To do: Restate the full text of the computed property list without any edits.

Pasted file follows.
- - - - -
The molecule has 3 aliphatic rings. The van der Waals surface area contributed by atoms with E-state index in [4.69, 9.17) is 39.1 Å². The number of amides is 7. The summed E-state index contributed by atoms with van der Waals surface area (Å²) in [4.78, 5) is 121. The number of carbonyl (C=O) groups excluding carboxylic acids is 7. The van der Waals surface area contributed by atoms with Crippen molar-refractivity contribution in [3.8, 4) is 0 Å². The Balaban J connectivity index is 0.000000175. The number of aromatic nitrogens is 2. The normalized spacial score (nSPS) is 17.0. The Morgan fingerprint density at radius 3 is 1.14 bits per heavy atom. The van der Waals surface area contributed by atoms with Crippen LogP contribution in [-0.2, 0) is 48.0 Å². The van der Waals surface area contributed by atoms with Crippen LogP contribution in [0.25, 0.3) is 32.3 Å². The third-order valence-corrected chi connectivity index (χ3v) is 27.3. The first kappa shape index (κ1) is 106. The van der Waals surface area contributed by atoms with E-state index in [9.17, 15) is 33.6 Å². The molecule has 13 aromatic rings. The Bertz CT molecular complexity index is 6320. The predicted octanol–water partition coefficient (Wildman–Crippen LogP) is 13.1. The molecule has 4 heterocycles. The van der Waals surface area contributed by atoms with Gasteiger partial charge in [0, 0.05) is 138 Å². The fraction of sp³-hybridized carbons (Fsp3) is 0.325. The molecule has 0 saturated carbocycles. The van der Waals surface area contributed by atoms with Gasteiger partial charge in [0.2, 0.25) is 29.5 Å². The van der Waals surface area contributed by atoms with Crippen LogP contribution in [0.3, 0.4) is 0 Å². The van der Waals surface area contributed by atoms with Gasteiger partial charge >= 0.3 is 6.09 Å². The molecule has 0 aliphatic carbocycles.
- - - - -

The molecule has 3 aliphatic rings. The van der Waals surface area contributed by atoms with E-state index in [4.69, 9.17) is 39.1 Å². The number of amides is 7. The summed E-state index contributed by atoms with van der Waals surface area (Å²) in [4.78, 5) is 121. The number of carbonyl (C=O) groups excluding carboxylic acids is 7. The van der Waals surface area contributed by atoms with Crippen molar-refractivity contribution in [3.8, 4) is 0 Å². The Balaban J connectivity index is 0.000000175. The number of aromatic nitrogens is 2. The normalized spacial score (nSPS) is 17.0. The Morgan fingerprint density at radius 3 is 1.14 bits per heavy atom. The van der Waals surface area contributed by atoms with Crippen LogP contribution in [-0.2, 0) is 48.0 Å². The van der Waals surface area contributed by atoms with Crippen LogP contribution in [0.25, 0.3) is 32.3 Å². The third-order valence-corrected chi connectivity index (χ3v) is 27.3. The first kappa shape index (κ1) is 106. The van der Waals surface area contributed by atoms with E-state index in [9.17, 15) is 33.6 Å². The molecule has 13 aromatic rings. The Bertz CT molecular complexity index is 6320. The predicted octanol–water partition coefficient (Wildman–Crippen LogP) is 13.1. The molecule has 4 heterocycles. The van der Waals surface area contributed by atoms with Gasteiger partial charge in [0, 0.05) is 138 Å². The fraction of sp³-hybridized carbons (Fsp3) is 0.325. The molecule has 0 saturated carbocycles. The van der Waals surface area contributed by atoms with Gasteiger partial charge in [0.2, 0.25) is 29.5 Å². The van der Waals surface area contributed by atoms with Crippen LogP contribution in [0.3, 0.4) is 0 Å². The van der Waals surface area contributed by atoms with Gasteiger partial charge >= 0.3 is 6.09 Å². The molecule has 0 aliphatic carbocycles.